None of which does a very good job, at the next level of implication, of explaining why Cloudflare is willing to take its platform away from political speech (however reprehensible) but, as a policy matter, won't even consider taking it away from thieves and pirates — not even when given a site analysis demonstrating that 90% of a given site's content consists of less-than-20-year-old pirated copyrightable material. Oh, wait: Confirmation bias again. Not to mention money-in-the-pocket bias again.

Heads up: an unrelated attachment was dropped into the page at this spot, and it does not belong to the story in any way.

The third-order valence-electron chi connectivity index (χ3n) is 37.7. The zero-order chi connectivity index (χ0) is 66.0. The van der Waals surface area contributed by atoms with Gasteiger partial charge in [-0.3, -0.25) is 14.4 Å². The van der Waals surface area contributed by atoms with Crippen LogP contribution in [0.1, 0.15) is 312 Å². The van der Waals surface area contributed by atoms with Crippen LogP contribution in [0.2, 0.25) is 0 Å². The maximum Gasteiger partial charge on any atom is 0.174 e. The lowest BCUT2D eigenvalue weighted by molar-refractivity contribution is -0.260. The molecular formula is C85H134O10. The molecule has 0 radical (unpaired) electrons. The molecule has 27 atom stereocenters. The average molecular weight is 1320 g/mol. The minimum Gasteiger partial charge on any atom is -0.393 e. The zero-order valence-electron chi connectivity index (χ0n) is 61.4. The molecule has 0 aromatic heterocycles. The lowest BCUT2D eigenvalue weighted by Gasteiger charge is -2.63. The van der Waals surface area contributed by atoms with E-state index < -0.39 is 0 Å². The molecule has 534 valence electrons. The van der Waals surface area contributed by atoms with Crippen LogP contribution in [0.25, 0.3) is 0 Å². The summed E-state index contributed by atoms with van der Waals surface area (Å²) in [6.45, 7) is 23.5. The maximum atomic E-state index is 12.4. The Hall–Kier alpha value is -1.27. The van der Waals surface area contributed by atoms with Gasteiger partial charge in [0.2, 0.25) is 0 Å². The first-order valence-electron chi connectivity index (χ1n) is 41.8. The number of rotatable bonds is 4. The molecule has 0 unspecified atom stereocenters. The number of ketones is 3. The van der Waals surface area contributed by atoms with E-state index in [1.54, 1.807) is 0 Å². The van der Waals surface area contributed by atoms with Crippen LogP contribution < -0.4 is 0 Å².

• And, unfortunately, medical "replication" issues fall prey to the same flaws, especially when applied to nonmedical circumstances. The irony that that article doesn't see its own confirmation bias as an issue is just a bonus: Bayesian statistical analysis has its own problems with boundary conditions.